10. doodler

    At least Christianity doesn't teach HATE!!! Have you read your bibles lately people?

    BY THE WAY.... IF I WANT TO COVER MY ENTIRE BODY AND FACE and walk into a mall.....take out a gun and shoot the heck out of everyone. Will that THEN wake you up?

    September 22, 2011 at 10:32 am |
  11. hippypoet

    the french are mean, hateful peolpe...most of all they are stuck up....as i used to say – high chinned snobs... now when i was in france i was treated like less then the dirt on my shoes... the only thing i enjoyed was talking to the waiters – who would openly call you "ignorant american" as they read back you order... also being as lacostose intolent as i am, having them NOT put cheese on everything was a trial with deathly ends that i was not ready to be patient over due to the severity of my intolence! whatever, i left with less good things to say about france then before going! i think calling france Gaul is a better name, and shows the barbarian that still inhabits the area!

    September 22, 2011 at 10:32 am |
    • Tex71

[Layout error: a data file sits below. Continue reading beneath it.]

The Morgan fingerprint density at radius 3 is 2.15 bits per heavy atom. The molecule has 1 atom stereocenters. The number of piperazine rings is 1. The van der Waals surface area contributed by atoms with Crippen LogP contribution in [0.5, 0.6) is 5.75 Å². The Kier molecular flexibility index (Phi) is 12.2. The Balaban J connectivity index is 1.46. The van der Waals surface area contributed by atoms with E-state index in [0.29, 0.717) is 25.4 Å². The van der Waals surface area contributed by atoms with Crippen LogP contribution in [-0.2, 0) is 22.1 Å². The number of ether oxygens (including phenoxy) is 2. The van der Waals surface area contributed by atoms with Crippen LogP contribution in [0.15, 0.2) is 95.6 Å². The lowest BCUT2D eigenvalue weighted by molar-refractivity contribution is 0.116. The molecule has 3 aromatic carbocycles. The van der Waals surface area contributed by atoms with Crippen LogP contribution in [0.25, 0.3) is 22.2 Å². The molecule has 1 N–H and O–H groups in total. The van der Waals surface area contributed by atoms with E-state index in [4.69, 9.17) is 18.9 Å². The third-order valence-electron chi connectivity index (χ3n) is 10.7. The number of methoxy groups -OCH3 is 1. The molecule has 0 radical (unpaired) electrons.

You sound like a stuck-up, high chinned American to me.

      September 22, 2011 at 10:38 am |
    • getreal

      just like the treatment most outside people get in the good'ole US of A

      September 22, 2011 at 10:39 am |
    • getreal

      Ya'll taint from around chere are yah? Git back in yah fancy car, with yah fancy clothes and go on back from where ya'll came from.

      September 22, 2011 at 10:43 am |
    • Edward

      Your comment really makes me want to avoid reading your poetry.

      September 22, 2011 at 10:47 am |
  12. Joe P Cox

    I'm all about human rights and freedom of religion, but I don't blame the French government in this case. If Muslims in France want to wear burqas then go back to the Middle East. You're in France, respect French law, culture, society. Enough said.

    September 22, 2011 at 10:32 am |
  13. Tex71

    Freedom of faith is a human right. Walking around in public masked and veiled in a world where terrorists blow up buildings full of innocent people is stupid at best and just plain defiantly anti-social at worst.